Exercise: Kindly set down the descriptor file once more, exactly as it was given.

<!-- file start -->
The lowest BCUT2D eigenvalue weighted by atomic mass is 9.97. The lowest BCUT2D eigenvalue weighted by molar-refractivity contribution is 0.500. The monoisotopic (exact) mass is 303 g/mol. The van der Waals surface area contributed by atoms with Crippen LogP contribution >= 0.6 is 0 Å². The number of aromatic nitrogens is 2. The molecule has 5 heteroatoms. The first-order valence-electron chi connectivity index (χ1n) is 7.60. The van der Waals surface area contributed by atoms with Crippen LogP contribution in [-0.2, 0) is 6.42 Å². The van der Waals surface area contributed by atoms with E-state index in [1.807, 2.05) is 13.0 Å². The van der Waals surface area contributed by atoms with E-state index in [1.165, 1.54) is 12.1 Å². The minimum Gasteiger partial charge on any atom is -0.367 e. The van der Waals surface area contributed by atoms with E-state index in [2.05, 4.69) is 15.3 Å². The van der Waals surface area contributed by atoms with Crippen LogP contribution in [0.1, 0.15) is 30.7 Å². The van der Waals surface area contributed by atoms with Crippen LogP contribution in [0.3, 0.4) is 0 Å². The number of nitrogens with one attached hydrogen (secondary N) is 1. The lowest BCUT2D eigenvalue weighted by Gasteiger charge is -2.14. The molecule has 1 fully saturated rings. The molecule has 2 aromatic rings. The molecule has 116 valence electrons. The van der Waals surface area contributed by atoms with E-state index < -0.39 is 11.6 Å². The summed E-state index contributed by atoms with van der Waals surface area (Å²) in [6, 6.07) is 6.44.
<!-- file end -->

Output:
The lowest BCUT2D eigenvalue weighted by atomic mass is 9.97. The lowest BCUT2D eigenvalue weighted by molar-refractivity contribution is 0.500. The monoisotopic (exact) mass is 303 g/mol. The van der Waals surface area contributed by atoms with Crippen LogP contribution >= 0.6 is 0 Å². The number of aromatic nitrogens is 2. The molecule has 5 heteroatoms. The first-order valence-electron chi connectivity index (χ1n) is 7.60. The van der Waals surface area contributed by atoms with Crippen LogP contribution in [-0.2, 0) is 6.42 Å². The van der Waals surface area contributed by atoms with E-state index in [1.807, 2.05) is 13.0 Å². The van der Waals surface area contributed by atoms with E-state index in [1.165, 1.54) is 12.1 Å². The minimum Gasteiger partial charge on any atom is -0.367 e. The van der Waals surface area contributed by atoms with E-state index in [2.05, 4.69) is 15.3 Å². The van der Waals surface area contributed by atoms with Crippen LogP contribution in [0.1, 0.15) is 30.7 Å². The van der Waals surface area contributed by atoms with Crippen LogP contribution in [0.3, 0.4) is 0 Å². The number of nitrogens with one attached hydrogen (secondary N) is 1. The lowest BCUT2D eigenvalue weighted by Gasteiger charge is -2.14. The molecule has 1 fully saturated rings. The molecule has 2 aromatic rings. The molecule has 116 valence electrons. The van der Waals surface area contributed by atoms with E-state index < -0.39 is 11.6 Å². The summed E-state index contributed by atoms with van der Waals surface area (Å²) in [6, 6.07) is 6.44.